The Greenbelt is a network of parks, natural areas and open spaces owned and/or operated by city, state and private entities on Staten Island. The city parklands in the Greenbelt are: High Rock Park, Deere Park, Reed’s Basket Willow Swamp, Bloodroot Valley, Willowbrook Park, LaTourette Park, William T. Davis Wildlife Refuge, Manor Park, and the Willowbrook/Richmond Parkways. The private and state owned parcels of the Greenbelt are: Pouch and Kaufman Campgrounds, Richmond County Country Club and Moravian Cemetery. When observed together, all three combine to form approximately 2,800 acres of parklands and natural open space.
The Greenbelt’s natural and “Forever Wild” areas support rare habitats such as wetlands, forests, woodlands, meadows, and native rare plant species that are accessible through an extensive trail system in an urban setting. The Greenbelt Natural Resources Team (GNRT), under the umbrella of the Greenbelt Administration, oversees the development and implementation of ecologically based programs to conserve the environmental integrity of the Greenbelt focused on city parklands and natural areas.
The Greenbelt Conservancy, in partnership with the New York City Department of Parks & Recreation, works to support the ecological, educational and recreational resources of this remarkable oasis. In addition, The Greenbelt Administration & Conservancy relies on partnerships with the New York-New Jersey Trail Conference, Protectors of Pine oaks Woods, local community groups, numerous interns and volunteers to accomplish its mission.
Read our recently published trails’ reports.
Natural Area Assessment and Inventory (Entitation)
To initiate the management of our natural resources, the Greenbelt is currently conducting an assessment and inventory program to evaluate the park’s environmental conditions. The staff utilizes the same management technique used in other natural areas within NYC Parks known as entitation. Entitation is specifically designed to assess and inventory ecological data and delineate management areas for restoration for an individual park.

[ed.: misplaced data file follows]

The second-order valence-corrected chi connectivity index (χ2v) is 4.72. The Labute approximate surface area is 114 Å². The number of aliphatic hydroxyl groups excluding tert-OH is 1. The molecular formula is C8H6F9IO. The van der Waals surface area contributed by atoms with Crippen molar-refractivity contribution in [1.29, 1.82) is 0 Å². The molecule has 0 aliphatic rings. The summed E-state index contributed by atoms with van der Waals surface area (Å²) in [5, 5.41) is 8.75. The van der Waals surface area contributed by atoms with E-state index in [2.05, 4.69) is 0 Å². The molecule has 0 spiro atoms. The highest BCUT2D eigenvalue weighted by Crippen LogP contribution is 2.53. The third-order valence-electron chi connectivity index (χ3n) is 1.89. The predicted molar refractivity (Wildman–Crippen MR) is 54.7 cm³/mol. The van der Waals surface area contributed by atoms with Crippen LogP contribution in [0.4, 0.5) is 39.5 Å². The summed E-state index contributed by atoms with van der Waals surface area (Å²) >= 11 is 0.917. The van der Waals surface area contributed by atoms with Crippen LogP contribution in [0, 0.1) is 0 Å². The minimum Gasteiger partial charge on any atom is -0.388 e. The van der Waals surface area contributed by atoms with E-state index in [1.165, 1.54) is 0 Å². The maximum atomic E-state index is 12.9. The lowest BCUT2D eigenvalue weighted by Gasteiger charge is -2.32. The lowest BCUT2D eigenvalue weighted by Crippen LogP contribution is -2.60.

There are many types environmental degradation. When natural habitats are destroyed or natural resources are depleted, an environment is degraded. One of the greatest threats to an ecosystem or natural area is non-native species also knows as an “invasive species.” Invasive species can thrive in areas beyond their natural range will ultimately displace native species. Ecological restoration is the process of assisting the recovery of an ecosystem that has been degraded, damaged, or destroyed.
Greenbelt Natural Resources is restoring the environmental integrity of degraded areas within the Greenbelt through:
- native species conservation
- non-native invasive species management
- restoration planting using native flora endemic to the region for habitat conservation
- soil conservation
- improvements to ecosystem functions
The Greenbelt trail system is over 35 miles long, marked with color-coded trail blazes; it includes marked hiking trails and a newly constructed multi-use trail installed in 2009.
There is a science and art to trail placement, maintenance, and ecological conservation that has developed over time. A casual hiker may never think about the tread, drainage, grade and sight line of a trail the way a trail engineer or designer might. How a trail is designed determines how well it holds up to use, runoff and blends into the surrounding landscape. The trails throughout the Greenbelt require ongoing maintenance, which is done most often by hand and hard work.
This is possible through the efforts of the NYC Parks Greenbelt field staff, Greenbelt Conservancy and Parks volunteers, New York-New Jersey Trail Maintainers and members of the Protector’s of Pine oak Woods in addition to hundreds of volunteers and local Eagle Scouts each year.
Similar to the ecological restoration program, Greenbelt Natural Resources oversees a comprehensive trail maintenance agenda to sustain infrastructure, access, safety, cleanliness and conservation of native flora along the trail corridor. Specific trail management activities include:
- clearing overgrowth
- controlling erosion through various trail maintenance techniques
- maintaining trail navigation indicators
- responding to immediate trail management concerns
- maintaining trail cleanliness for park visitors
Come explore the Greenbelt’s trails. Take a look at the Greenbelt Trail Map.
Greenbelt Natural Resources is continually seeking to engage motivated and passionate individuals who are interested in learning about and applying urban natural resource management techniques. Urban ecology and natural resource management are exciting careers! For up- to-date information on full-time, seasonal and internship positions in the Greenbelt or NYC Parks and Recreation, please visit the NYC Parks website for more details.